THE ST. PAUL.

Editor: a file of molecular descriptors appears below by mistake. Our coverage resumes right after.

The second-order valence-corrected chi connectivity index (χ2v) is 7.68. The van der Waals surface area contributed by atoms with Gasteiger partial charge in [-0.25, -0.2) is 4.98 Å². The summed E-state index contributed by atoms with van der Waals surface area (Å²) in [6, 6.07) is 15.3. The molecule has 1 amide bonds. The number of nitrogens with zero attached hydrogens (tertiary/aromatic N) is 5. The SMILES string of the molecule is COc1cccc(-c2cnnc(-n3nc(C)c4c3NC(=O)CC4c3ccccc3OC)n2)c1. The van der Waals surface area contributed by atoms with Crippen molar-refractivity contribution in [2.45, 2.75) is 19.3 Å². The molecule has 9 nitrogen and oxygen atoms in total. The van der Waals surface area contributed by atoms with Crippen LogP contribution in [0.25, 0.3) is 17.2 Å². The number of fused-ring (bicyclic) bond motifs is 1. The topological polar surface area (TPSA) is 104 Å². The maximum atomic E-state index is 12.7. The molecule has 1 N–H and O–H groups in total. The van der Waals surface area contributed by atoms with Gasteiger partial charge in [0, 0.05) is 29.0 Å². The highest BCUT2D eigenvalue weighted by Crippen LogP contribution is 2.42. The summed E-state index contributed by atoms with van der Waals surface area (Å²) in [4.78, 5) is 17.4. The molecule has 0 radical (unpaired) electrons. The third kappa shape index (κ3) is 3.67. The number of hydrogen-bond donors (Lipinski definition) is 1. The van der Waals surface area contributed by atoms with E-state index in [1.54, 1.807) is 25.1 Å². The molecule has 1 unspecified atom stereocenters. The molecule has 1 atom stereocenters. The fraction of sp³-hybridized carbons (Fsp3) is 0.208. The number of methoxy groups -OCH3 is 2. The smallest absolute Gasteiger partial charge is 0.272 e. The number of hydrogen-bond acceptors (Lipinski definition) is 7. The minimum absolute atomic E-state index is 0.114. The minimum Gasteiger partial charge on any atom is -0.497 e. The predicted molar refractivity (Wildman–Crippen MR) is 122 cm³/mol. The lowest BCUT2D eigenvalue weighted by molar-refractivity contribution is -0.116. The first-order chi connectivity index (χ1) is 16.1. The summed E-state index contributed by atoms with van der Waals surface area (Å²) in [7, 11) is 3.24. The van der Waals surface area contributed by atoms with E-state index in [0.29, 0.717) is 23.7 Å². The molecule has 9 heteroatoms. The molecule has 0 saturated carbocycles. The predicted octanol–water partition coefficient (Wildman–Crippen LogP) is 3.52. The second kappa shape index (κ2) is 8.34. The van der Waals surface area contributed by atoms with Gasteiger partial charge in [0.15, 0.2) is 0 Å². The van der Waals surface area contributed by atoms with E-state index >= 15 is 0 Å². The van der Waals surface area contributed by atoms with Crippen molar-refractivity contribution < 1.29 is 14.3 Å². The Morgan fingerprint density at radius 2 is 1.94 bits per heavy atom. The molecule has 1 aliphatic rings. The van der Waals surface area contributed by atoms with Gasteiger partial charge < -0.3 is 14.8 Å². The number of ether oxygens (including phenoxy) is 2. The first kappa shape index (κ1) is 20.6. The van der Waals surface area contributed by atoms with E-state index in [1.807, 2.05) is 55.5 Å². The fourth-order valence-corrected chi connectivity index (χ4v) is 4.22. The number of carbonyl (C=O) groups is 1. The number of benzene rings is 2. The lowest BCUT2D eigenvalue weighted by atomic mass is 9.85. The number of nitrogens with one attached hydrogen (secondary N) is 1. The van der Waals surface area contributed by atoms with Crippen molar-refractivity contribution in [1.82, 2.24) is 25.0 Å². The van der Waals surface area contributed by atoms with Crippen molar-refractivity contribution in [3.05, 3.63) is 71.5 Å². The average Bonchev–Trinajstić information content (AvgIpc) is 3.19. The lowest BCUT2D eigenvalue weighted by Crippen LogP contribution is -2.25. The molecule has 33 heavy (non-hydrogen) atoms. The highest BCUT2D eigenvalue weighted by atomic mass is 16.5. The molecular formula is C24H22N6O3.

of Wednesday, the 28th. The specie was put on board the barge Hagerty during the forenoon of Tuesday, the 27th, and was taken to New York the same day. At every tide, whenever there was any chance of moving the ship, efforts to move her were made, but for the first 10 days with no important results. On the 29th she was moved 24 feet astern; on the 30th, 6 feet; on the 31st, 6 feet; on Sunday, February 1st, 13 feet; on February 2d, none; on Tuesday, February 3d, in the forenoon, 28 feet. In the afternoon of that day a moderate gale sprang up from the eastward, which at night became strong, with a rough sea, and by 1 :15 a. m. of February 4th, the ship was moved astern 276 feet. The gale continued from the northeast, with sleet and snow and a rising sea, and at a little past 9 a. m. of the 4th, with all the tugs towing, and at the same time heaving on the cables, with the steamer's starboard engine reversed full speed, the ship's stern swung out, and she was shortly carried well clear of the beach. She proceeded to New York under her own steam, and reached her berth early the same afternoon with comparatively small damage from the stranding. The whole time occupied in the salvage operation was a little over 11 days. 1. The enormous difficulty of this enterprise, owing to the vast size of the St. Paul, the great values of the ship and cargo, the success of the work, and the means and skill necessary to effect it, make the case one of peculiar merit. To float the ship a very considerable part of the whole wrecking force of the country was brought into requisition, with plants organized and maintained at great expense for wrecking purposes alone, and the skill of persons engaged from 20 to nearly 50 years in this business. When it is urged, as the claimants do urge, that the danger of the steamer was not great as she lay stranded upon the beach, and that she was sure to come off when a rough sea and the lifting power of high waves should make it possible to pull her off, the help of all these extensive appliances and the trained skill and experience able to use them successfully, are presupposed. 'Vithout these powerful appliances and experience and skill in using them, I do not see the least reason to suppose that the St. Paul could ever have been got off the beach. The northeast storms, common in this locality and often heavy in winter, would naturally have carried hel' further up the beach, until some storm of exceptional severity, such as usually comes at least once during the winter or spring season, would have carried her high up, where relief would have been impossible. To prevent this and to save the ship, ordinary tugs and ordinary salvage work would have been impotent and useless. In my judgment, therefore, the St. Paul, without the immediate aid of great salvage appliances and skill, such as were here employed, would have been in extreme danger; and if none were supplied, she would have become substantially a total loss. Her engines might have been removed and a quantity of strippings taken from her; but the value of these would have been but a small fraction of the value of the steamer which the salvors saved comparatively unharmed. Besides this, as it seems to me, there was an important element of